French Barracuda class submarine Duguay Trouin reaches new milestone

According to information published by Opex360 on October 4, 2022, the Barracuda class nuclear attack submarine Duguay-Trouin reached a new milestone, with the start-up of its nuclear reactor.
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Russian Vyborg Shipyard laid the Purga ice class coastguard ship of project 23550 925 001 French Barracuda class nuclear attack submarine Duguay Trouin. (Picture source: Naval Group)

The Barracuda class (or Suffren class) is a nuclear attack submarine, designed by the French shipbuilder Naval Group (formerly known as DCNS and DCN) for the French Navy.

It is intended to replace the Rubis-class submarines. Construction began in 2007 and the first unit was commissioned on 6 November 2020. The lead boat of the class, FS Suffren, officially entered service on 3 June 2022.

In October 1998, the Delegation Générale pour l'Armement, the French government's defense procurement agency, established an integrated project team consisting of the Naval Staff, DCN (now known as Naval Group), Technicatome and the Commissariat a l'Énergie Atomique, a regulatory body that oversees nuclear power plants, to oversee the design of a new attack submarine class.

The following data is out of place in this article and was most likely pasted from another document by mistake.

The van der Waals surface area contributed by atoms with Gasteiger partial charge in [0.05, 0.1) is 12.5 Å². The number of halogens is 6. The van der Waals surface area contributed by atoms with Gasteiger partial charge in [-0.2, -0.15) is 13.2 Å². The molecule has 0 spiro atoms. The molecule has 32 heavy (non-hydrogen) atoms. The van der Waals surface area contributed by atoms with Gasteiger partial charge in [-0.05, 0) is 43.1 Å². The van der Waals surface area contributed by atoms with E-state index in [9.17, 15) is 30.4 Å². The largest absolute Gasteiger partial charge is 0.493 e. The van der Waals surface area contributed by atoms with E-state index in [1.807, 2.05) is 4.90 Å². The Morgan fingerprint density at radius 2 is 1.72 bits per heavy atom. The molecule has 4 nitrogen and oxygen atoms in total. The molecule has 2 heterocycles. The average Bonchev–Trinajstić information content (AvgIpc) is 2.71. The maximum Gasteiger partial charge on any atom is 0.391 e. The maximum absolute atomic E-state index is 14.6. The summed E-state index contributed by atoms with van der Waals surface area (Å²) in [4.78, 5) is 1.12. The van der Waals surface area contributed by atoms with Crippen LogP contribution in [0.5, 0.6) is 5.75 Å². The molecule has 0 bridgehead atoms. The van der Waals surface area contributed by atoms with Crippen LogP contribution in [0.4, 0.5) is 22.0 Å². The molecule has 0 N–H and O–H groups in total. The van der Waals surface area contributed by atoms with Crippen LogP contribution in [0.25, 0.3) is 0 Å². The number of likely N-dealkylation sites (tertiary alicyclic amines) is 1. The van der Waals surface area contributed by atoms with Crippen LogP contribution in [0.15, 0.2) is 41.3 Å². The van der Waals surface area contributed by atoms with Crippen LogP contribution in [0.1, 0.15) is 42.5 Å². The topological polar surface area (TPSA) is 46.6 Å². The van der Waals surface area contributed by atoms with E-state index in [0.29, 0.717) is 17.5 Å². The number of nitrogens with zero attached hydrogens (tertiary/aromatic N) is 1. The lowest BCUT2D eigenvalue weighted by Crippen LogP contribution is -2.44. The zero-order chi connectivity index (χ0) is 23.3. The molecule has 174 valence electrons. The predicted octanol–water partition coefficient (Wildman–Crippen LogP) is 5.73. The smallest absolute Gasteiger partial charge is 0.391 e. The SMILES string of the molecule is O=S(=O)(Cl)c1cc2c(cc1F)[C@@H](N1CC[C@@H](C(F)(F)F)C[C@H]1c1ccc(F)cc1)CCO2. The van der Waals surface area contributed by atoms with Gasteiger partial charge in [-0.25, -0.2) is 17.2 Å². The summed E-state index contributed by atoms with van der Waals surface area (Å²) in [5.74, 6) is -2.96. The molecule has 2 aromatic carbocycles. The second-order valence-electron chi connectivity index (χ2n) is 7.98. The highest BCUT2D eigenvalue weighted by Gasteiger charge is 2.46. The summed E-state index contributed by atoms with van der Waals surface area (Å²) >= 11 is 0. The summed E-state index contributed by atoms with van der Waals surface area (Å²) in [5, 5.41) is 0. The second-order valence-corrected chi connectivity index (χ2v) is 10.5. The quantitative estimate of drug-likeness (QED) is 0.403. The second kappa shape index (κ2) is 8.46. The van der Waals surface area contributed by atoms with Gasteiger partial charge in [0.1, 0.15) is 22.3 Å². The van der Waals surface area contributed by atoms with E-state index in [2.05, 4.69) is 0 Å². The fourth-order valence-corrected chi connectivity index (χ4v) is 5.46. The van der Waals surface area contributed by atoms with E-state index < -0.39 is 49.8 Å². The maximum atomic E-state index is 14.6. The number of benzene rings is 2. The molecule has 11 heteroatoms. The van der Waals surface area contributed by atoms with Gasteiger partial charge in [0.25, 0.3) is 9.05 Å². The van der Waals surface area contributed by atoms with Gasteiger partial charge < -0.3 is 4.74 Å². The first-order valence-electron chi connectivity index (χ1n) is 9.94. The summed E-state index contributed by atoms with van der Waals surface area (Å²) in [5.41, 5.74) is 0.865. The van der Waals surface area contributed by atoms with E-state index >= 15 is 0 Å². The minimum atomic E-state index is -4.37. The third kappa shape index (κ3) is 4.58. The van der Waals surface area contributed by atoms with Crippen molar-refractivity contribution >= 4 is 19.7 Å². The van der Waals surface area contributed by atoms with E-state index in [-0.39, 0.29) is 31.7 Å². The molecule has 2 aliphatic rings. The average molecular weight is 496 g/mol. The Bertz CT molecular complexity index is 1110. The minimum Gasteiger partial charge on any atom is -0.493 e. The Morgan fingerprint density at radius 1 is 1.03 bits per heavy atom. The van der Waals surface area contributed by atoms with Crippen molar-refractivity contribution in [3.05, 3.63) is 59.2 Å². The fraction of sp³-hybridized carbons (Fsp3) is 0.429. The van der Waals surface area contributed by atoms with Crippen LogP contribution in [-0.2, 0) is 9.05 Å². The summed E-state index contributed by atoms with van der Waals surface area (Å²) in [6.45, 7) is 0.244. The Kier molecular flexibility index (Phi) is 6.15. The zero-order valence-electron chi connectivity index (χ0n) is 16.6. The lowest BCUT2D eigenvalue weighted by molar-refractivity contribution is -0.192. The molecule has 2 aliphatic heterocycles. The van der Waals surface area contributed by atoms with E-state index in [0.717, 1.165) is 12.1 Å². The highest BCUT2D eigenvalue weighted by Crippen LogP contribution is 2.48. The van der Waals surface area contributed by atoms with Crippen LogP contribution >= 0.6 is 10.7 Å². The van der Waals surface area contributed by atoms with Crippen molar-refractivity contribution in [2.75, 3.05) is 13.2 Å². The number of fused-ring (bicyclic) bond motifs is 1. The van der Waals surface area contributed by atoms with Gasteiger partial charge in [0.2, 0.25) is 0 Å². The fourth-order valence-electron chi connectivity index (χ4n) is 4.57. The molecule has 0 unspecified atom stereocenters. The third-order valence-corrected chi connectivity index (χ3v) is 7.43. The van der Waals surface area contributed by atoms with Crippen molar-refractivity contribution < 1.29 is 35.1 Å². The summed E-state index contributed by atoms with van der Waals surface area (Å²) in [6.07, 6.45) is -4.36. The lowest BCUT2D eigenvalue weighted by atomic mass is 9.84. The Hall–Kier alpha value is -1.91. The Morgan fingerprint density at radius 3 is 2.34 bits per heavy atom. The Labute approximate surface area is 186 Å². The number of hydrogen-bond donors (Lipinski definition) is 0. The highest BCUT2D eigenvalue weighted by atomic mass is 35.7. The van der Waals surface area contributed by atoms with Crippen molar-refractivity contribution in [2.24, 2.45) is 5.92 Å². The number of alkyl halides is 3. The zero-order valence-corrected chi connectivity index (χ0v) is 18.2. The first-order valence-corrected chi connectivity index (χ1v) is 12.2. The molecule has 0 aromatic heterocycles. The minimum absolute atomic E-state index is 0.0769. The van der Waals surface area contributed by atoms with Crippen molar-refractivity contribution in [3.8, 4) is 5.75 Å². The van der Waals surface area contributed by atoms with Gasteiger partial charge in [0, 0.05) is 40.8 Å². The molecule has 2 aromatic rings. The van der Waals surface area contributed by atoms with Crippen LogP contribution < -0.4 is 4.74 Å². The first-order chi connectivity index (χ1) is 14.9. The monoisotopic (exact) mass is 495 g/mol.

On 22 December 2006, the French government placed a €7.9 billion order for six Barracuda submarines with Naval Group and their nuclear power plants with Areva-Technicatome.

Barracudas will use technology from the Triomphant class, including pump-jet propulsion. This class reportedly produces approximately 1/1000 of the detectable noise of the Redoutable-class boats, and they are ten times more sensitive in detecting other submarines.

The submarines will have a length of 99.5 m (326 ft), a beam of 8.8 m (29 ft), and a draught of 7.3 m (24 ft). They can reach a top speed of 25 knots (46 km/h; 29 mph).

They will be fitted with torpedo-tube-launched MdCN cruise missiles for long-range (well above 1,000 km, 620 mi) strikes against strategic land targets. Their missions will include anti-surface and anti-submarine warfare, land attack, intelligence gathering, crisis management and special operations.

The Barracuda class nuclear reactor incorporates several improvements over that of the preceding Rubis. Notably, it extends the time between refueling and complex overhauls (RCOHs) from 7 to 10 years, enabling higher at-sea availability.

In support of special operations missions, Barracudas may also accommodate up to 15 commandos, while carrying their equipment in a mobile pod attached aft of the sail.